Carlings’ Phygital Protest Tee Plays Up Post-Purchase Opp
Scandinavian fashion retailer Carlings and Norwegian creative agency Virtue (part of Vice Media) have reprised their successful 2018 foray into digital fashion with a more accessible, Instagram-based project. Trading on the platform’s new face-filter technology, it reinvents the protest tee by allowing one T-shirt (and its messages) to be updated online indefinitely.
Conceived to make digital fashion feel more attainable to the average consumer, the new ‘gateway’ concept co-opts Facebook’s open-source Spark AR software. This ‘no coding necessary’ piece of technology has been in operation for several years, but has recently been introduced to Instagram to activate interactive augmented reality experiences in-app.
The initiative works with a €39.90 ($44) Carlings T-shirt with a special tracker spot on the front. Fans go to Carlings’ Instagram account, press the filter icon, select a design, and point their smartphone camera at the spot (placing it near the hangtag automatically opens the app to exactly the right place). The design then surfaces on the T-shirt, appearing to bend and ruck with its folds. The next stage, says Virtue, will be using multiple trackers to convincingly superimpose entire outfits.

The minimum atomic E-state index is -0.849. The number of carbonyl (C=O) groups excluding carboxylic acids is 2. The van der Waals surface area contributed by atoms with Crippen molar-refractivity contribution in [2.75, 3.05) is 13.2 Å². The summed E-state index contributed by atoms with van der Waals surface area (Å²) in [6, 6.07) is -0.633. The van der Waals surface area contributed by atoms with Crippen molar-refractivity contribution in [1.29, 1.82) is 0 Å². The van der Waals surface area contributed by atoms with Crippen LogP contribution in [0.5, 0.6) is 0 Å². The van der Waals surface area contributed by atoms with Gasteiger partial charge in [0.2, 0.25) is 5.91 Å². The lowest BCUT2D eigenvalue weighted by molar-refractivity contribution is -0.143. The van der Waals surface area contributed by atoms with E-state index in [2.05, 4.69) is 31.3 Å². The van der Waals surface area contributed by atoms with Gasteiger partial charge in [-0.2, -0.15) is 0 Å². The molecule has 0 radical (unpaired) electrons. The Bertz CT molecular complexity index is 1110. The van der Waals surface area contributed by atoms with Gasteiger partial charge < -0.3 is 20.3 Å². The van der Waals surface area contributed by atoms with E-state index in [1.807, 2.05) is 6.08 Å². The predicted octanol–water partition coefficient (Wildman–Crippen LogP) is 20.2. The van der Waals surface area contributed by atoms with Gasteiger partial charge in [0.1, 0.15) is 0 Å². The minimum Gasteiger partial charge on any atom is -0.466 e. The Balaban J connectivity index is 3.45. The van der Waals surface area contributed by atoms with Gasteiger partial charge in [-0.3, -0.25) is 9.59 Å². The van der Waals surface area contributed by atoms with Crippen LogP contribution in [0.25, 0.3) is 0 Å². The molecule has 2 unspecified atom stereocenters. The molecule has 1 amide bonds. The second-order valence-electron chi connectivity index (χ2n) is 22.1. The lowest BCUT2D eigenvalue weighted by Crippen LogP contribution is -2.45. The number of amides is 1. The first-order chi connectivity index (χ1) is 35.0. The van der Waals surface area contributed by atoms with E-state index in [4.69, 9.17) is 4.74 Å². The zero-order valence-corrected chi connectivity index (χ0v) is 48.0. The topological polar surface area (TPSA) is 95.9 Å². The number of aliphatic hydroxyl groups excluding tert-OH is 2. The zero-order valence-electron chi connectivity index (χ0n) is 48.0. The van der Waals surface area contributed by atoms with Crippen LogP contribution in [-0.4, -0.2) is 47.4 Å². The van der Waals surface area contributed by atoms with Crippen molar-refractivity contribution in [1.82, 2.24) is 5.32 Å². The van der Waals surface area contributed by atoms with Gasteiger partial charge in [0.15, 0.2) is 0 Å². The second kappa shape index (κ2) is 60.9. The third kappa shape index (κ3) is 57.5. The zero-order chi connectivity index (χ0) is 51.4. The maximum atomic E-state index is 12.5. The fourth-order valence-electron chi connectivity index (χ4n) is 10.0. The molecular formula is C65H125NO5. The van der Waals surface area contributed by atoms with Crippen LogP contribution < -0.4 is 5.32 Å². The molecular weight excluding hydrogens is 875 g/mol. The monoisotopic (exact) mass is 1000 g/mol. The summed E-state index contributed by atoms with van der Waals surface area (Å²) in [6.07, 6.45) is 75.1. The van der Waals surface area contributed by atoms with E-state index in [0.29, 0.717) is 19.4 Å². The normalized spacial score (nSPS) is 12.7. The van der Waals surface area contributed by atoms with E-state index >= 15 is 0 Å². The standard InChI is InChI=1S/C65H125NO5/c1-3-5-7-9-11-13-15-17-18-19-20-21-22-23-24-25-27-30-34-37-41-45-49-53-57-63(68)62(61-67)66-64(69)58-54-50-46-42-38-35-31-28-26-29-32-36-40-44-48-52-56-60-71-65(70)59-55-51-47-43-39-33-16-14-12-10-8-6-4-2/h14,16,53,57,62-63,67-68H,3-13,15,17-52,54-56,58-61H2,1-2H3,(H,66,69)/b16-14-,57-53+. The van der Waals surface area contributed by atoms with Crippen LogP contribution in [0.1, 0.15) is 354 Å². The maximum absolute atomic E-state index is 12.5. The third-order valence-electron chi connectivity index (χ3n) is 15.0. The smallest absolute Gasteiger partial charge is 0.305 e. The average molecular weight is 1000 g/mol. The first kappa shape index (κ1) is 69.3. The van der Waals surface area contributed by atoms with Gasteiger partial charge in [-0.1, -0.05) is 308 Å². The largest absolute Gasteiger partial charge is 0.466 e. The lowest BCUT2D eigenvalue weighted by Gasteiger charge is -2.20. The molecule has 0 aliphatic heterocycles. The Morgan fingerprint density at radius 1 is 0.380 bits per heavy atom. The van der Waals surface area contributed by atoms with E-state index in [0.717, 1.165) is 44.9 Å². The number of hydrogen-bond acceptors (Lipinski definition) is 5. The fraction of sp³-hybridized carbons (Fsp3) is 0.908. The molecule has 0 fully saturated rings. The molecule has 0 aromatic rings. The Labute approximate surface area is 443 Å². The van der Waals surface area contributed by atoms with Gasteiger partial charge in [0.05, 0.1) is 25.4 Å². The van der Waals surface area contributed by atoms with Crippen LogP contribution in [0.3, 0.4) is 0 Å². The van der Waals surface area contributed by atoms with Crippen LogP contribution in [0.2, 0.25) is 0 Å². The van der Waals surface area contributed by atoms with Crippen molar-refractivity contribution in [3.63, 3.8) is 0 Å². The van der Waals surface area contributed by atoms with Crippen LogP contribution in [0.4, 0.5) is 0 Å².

Dubbed ‘The Last Statement T-shirt’, the project is aimed at Gen Z consumers eager to make statements online. “We certainly considered the world of influencers today, and being able to service people who want to talk about topical ideas and make statements extremely quickly,” said Virtue’s executive creative director for Northern Europe, Morten Grubak. “The idea was to create something allowing you to [positively] hack the eyeballs of [young] people in a language they understand.”
Carlings plans to drop new designs every Wednesday – supporting the idea of the post-purchase opportunity (see Eco-Ethical Retail Tech), where clothes don’t cease to exist once they leave the store: consider retailers selling limited edition versions of designs via the app or, in Grubak's words, “invite the consumer into the design process”.